Can you imagine how much his own folks turning against him broke his heart?  They considered him a disappointment because he said the gospel was for everyone:  rich and poor, Jew and Gentile, male and female, all people for all time.  They did not want to hear the notion of inclusiveness.  Those who exclude others from the grace of God unwittingly exclude themselves.  I feel certain that Jesus’ heart is always broken when the people he loves reject him.

It behooves us to ask the question, How do we limit the power of Christ?  If we do not believe that Jesus can do what he says he will do, if we do not believe that he can set people free from the vicious circle of sin and death, then we limit his power.  The gospel always brings a choice.  Our choice always has consequences.  It certainly had consequences in Nazareth that day.

At a time when I was thinking about Bruce Cash this week, I thought of the Christmas song entitled “Some Children See Him.”  I heard Bruce sing this song one time.  Listen to the words.

Some children see him lily white,
The baby Jesus born that night.
Some children see him lily white,
With tresses soft and fair.
 
Some children see him bronzed and brown,
The Lord of heaven to earth come down.
Some children see him bronzed and brown,
With dark and heavy hair.
 
Some children see him almond-eyed,
The Savior whom we kneel beside.
Some children see him almond-eyed,
With skin of yellow hue.
 
Some children see him dark as they,
Sweet Mary’s son to whom we pray.
Some children see him dark as they,
And ah, they love him too.
 
The children in each different place
Will see the baby Jesus’ face
Like theirs but bright with heavenly grace
And filled with holy light.

The song points to a problem that all of us have:  we tend to create Jesus in our image.  We want Jesus to be just like us.  I am sure the people of Nazareth thought, “He is one of us.  Why doesn’t he act like one of us?  Why does he want to have this inclusive attitude toward all people?  Why can’t he just be like us?”

What if Jesus showed up here today, unannounced?  How would we receive him if he just walked into this church?  How would we receive his message?  Jesus said, “When two or three of you come together in my name, I am there.”  He is right here in this room with us now.  The question is, “How do we receive him?”  We have a choice.  What we decide makes all the difference.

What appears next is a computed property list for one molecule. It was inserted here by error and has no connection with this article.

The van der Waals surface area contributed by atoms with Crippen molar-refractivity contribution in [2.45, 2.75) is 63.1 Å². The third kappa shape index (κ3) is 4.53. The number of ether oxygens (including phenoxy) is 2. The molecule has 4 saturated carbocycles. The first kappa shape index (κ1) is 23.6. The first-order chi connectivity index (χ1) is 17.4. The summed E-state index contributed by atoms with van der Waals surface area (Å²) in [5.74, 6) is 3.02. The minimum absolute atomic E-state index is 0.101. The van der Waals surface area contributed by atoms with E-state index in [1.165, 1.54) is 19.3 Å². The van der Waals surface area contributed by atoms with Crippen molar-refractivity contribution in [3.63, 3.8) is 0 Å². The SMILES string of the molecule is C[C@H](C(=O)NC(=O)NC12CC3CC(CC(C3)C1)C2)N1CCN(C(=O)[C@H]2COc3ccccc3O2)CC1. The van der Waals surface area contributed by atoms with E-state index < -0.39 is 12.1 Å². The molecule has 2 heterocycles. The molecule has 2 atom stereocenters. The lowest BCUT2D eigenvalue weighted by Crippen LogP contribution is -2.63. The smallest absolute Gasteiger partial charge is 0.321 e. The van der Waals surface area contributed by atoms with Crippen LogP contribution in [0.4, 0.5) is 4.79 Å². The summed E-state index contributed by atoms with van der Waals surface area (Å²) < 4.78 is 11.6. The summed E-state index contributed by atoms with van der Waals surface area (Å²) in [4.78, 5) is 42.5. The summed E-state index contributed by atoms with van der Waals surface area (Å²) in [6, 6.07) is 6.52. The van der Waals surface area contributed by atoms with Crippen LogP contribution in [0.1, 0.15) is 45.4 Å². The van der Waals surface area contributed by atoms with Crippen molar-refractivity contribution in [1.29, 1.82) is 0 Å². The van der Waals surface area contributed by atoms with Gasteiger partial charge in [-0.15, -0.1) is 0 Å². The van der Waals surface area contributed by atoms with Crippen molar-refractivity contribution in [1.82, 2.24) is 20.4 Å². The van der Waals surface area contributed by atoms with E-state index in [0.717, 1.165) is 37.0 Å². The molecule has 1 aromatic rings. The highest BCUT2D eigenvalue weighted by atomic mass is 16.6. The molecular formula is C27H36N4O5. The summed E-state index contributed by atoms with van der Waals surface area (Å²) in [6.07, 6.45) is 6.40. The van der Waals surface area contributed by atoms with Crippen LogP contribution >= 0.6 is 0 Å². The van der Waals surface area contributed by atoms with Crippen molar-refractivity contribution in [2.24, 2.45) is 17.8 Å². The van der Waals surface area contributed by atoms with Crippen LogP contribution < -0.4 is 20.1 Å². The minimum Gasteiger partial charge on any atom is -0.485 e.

A church looking for a new pastor sent out a pulpit committee and found the person they thought was right.  They announced to the congregation that this man would come and preach a trial sermon.  The congregation would then vote on whether they wanted to call this man as their pastor.  Everyone was excited, and the church was packed on the Sunday he was to come.

Lo and behold!  A homeless man showed up at church that very day.  He was a scruffy-looking guy who had a scraggly beard and unkempt hair.  He was wearing blue jeans with holes in them and a tattered shirt.  People were offended.  They did not want a homeless man around when their possible new pastor was coming to preach.  Some of the deacons tried to shuffle this guy off the property, and others tried to give him some money to encourage him to leave.

This persistent fellow insisted on staying, saying that he wanted to attend worship.  One deacon offered, “You can come and sit with me.”

The worship service began, and finally the chair of the search committee announced, “I would like to introduce to you the person we think is just right to be our new pastor.  Would the Reverend Doctor So-and-so come to the platform?”

The homeless man stood and walked to the pulpit.  This man whom the congregation did not accept was actually the pastor the committee had asked to preach a trial sermon.  He had found a very effective way to make his point:  the way a church receives the poor, the hungry, and the homeless has everything to do with the way it receives Jesus.

What about Morningside Baptist Church?  How do we receive Jesus?  Do we welcome him?  Do we say, “Yes, Lord, you are the Christ, the Son of the living God, my Savior, and my Lord”?

Have you made the decision to accept Jesus Christ as your Savior?  If not, could I invite you to do so today?

Kirk H. Neely
© February 2014